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Author Topic: Does free will exist?  (Read 11137 times)

Offline DoctorBeaver

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Re: Does free will exist?
« Reply #25 on: 28/12/2005 14:18:32 »
On the subject of time travel, I remember reading a book many years ago that intrigued me. I can't remember the title or author.
It was a bit complex but I'll try to get this right.
In the book a man goes back in time and meets a woman, ending up getting her pregnant. He then returns to his own time and for some reason undergoes a complete sex change operation, even to the extent of having a womb etc implanted. However, to save mental confusion, previous memories of being a man were replaced by false ones of always having been a woman. He/she then goes back in time again, meets a man, and gets pregnant by him.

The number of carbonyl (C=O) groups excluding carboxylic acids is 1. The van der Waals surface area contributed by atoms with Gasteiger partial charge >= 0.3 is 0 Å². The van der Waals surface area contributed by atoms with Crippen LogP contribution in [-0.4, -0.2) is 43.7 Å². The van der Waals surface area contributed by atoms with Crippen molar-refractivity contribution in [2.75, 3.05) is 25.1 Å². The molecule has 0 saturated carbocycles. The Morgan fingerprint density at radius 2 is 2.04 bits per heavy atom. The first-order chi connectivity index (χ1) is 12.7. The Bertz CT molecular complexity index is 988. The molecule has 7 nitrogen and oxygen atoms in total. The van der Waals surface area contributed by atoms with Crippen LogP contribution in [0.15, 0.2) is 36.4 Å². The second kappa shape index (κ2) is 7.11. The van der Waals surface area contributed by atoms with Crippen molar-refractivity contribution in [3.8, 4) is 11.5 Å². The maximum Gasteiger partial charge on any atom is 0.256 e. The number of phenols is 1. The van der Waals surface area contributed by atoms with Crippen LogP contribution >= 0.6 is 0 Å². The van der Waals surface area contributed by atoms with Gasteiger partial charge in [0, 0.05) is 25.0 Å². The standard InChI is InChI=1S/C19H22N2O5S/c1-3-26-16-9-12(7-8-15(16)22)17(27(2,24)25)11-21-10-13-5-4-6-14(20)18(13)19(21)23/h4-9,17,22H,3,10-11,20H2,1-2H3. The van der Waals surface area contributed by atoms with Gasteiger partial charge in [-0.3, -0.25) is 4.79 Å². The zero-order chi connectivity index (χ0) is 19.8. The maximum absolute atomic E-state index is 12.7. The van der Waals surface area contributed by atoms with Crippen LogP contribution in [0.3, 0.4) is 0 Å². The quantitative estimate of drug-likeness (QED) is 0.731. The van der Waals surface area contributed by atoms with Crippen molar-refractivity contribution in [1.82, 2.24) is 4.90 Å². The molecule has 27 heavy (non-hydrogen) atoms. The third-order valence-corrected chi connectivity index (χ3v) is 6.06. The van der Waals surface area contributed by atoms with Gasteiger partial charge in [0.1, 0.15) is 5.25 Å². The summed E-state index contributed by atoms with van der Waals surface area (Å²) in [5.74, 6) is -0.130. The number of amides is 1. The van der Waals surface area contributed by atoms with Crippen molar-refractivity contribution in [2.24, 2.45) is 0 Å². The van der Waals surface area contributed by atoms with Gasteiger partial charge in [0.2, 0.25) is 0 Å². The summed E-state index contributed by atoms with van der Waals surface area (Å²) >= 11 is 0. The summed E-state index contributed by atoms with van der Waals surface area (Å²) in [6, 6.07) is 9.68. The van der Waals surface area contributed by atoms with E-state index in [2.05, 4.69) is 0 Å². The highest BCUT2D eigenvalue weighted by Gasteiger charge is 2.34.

You're way ahead of me, aren't you! Yup, the woman he met and got pregnant was his own mother and he was the resulting child. When he went back as a woman, it was himself that he met & got pregnant by. Which means that not only was he his own father & mother, but also his own son
 [xx(]
« Last Edit: 28/12/2005 14:20:58 by DoctorBeaver »
 

another_someone

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Re: Does free will exist?
« Reply #26 on: 28/12/2005 14:36:43 »
quote:
Originally posted by DoctorBeaver
Also, if time were a dimension that is already fixed, unfettered time-travel would seem to be an inevitability. However, there are some very strong arguments as to why going back in time could not happen.



There is a serious problem when people talk about time travel, and that is a linguistic one.